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Online journalism has a bright future

Mario Tama

David Plotz, who recent stepped down as editor of Slate, just did a tweetstorm where he listed all the ways journalistic enterprises earned a living in the 1990s and the way they do so today. In the 1990s, Plotz says, there were four options: funding by a rich individual, funding by a rich company, banner ads, or subscriptions. Today, in contrast, there are dozens of options — 72 by his count. These include various types of advertising, various subscription models, foundation or university funding, sales of merchandise, events (either with an admission fee or corporate sponsorship), and so forth.

It's an interesting list, but I think its length somewhat obscures what's going on. Fundamentally, all of the business models on the list fall into one of three categories: (1) sell content to readers, (2) attract readers and sell something else (merchandise, event tickets) to them, and (3) attract readers and then charge sponsors to advertise to them.

It's true that people have developed a lot of interesting variations on these three basic themes since the 1990s, but these innovations are not the most important thing that's changed about the journalism business. Far more important is the simple fact that there are vastly more people online today than there were in the 1990s, and they spend a lot more time reading online news.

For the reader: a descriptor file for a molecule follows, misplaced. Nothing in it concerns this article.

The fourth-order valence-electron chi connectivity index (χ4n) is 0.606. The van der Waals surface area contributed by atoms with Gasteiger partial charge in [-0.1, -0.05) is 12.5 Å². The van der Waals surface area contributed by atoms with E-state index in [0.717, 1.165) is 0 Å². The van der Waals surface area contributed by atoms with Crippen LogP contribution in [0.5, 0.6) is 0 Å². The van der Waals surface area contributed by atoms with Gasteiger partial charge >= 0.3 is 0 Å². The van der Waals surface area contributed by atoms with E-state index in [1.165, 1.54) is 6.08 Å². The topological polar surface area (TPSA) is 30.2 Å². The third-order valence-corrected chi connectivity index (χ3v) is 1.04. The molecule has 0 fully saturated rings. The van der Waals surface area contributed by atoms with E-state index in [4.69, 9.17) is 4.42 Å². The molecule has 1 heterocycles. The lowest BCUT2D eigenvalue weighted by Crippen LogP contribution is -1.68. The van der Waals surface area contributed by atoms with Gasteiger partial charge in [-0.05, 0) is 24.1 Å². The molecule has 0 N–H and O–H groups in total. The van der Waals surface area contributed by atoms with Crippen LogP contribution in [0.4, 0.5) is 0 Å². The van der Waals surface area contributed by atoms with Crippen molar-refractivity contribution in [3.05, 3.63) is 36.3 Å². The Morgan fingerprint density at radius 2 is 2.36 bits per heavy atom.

This is a big reason I've always been skeptical of predictions that the internet will lead to the death of high-quality journalism. The reality is that the United States is a nation where consumers spend trillions of dollars every year, and companies are always going to be willing to spend a lot of money to influence what they spend it on. It's hard to predict exactly what strategies successful news organizations will use or how much money they'll make. But it's a safe bet that some media organizations will figure out how to attract large online audiences and then convert those large audiences into significant revenues, just as television and radio stations and newspapers and magazines did in the 20th century.

This basic economic point has been obscured somewhat by the fact that large advertisers are conservative institutions. For the last decade, they've been consistently overpaying for ads in newspapers and magazines — leading to the saying that analog ad dollars are becoming digital dimes. But that can't last forever. More and more readers are getting their news online. In the long run, advertisers will have little choice but to take most of the money they've been spending on declining 20th-century media and spend it on 21st-century alternatives instead.

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